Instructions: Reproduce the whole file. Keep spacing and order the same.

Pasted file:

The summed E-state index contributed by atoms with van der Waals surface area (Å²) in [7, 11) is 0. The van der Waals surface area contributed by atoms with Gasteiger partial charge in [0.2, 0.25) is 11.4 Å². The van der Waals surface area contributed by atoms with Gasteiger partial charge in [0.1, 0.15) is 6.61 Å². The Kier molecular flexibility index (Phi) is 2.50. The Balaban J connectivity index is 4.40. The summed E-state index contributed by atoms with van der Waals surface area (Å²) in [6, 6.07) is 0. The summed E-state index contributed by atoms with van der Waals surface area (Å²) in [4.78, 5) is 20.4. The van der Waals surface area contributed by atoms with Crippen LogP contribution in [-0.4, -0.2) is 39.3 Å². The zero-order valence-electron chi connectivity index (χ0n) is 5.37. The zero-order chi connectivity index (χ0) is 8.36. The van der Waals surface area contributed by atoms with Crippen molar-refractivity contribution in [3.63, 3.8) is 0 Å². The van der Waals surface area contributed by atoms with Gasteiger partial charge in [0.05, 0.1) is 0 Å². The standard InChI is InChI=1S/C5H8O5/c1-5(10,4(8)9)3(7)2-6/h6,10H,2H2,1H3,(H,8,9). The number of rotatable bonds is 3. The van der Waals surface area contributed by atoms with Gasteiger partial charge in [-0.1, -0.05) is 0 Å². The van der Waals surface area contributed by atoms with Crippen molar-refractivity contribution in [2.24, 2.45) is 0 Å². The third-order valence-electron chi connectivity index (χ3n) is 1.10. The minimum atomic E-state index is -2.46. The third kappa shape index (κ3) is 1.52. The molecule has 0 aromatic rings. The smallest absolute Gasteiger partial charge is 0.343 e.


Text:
The summed E-state index contributed by atoms with van der Waals surface area (Å²) in [7, 11) is 0. The van der Waals surface area contributed by atoms with Gasteiger partial charge in [0.2, 0.25) is 11.4 Å². The van der Waals surface area contributed by atoms with Gasteiger partial charge in [0.1, 0.15) is 6.61 Å². The Kier molecular flexibility index (Phi) is 2.50. The Balaban J connectivity index is 4.40. The summed E-state index contributed by atoms with van der Waals surface area (Å²) in [6, 6.07) is 0. The summed E-state index contributed by atoms with van der Waals surface area (Å²) in [4.78, 5) is 20.4. The van der Waals surface area contributed by atoms with Crippen LogP contribution in [-0.4, -0.2) is 39.3 Å². The zero-order valence-electron chi connectivity index (χ0n) is 5.37. The zero-order chi connectivity index (χ0) is 8.36. The van der Waals surface area contributed by atoms with Crippen molar-refractivity contribution in [3.63, 3.8) is 0 Å². The van der Waals surface area contributed by atoms with Gasteiger partial charge in [0.05, 0.1) is 0 Å². The standard InChI is InChI=1S/C5H8O5/c1-5(10,4(8)9)3(7)2-6/h6,10H,2H2,1H3,(H,8,9). The number of rotatable bonds is 3. The van der Waals surface area contributed by atoms with Gasteiger partial charge in [-0.1, -0.05) is 0 Å². The van der Waals surface area contributed by atoms with Crippen molar-refractivity contribution in [2.24, 2.45) is 0 Å². The third-order valence-electron chi connectivity index (χ3n) is 1.10. The minimum atomic E-state index is -2.46. The third kappa shape index (κ3) is 1.52. The molecule has 0 aromatic rings. The smallest absolute Gasteiger partial charge is 0.343 e.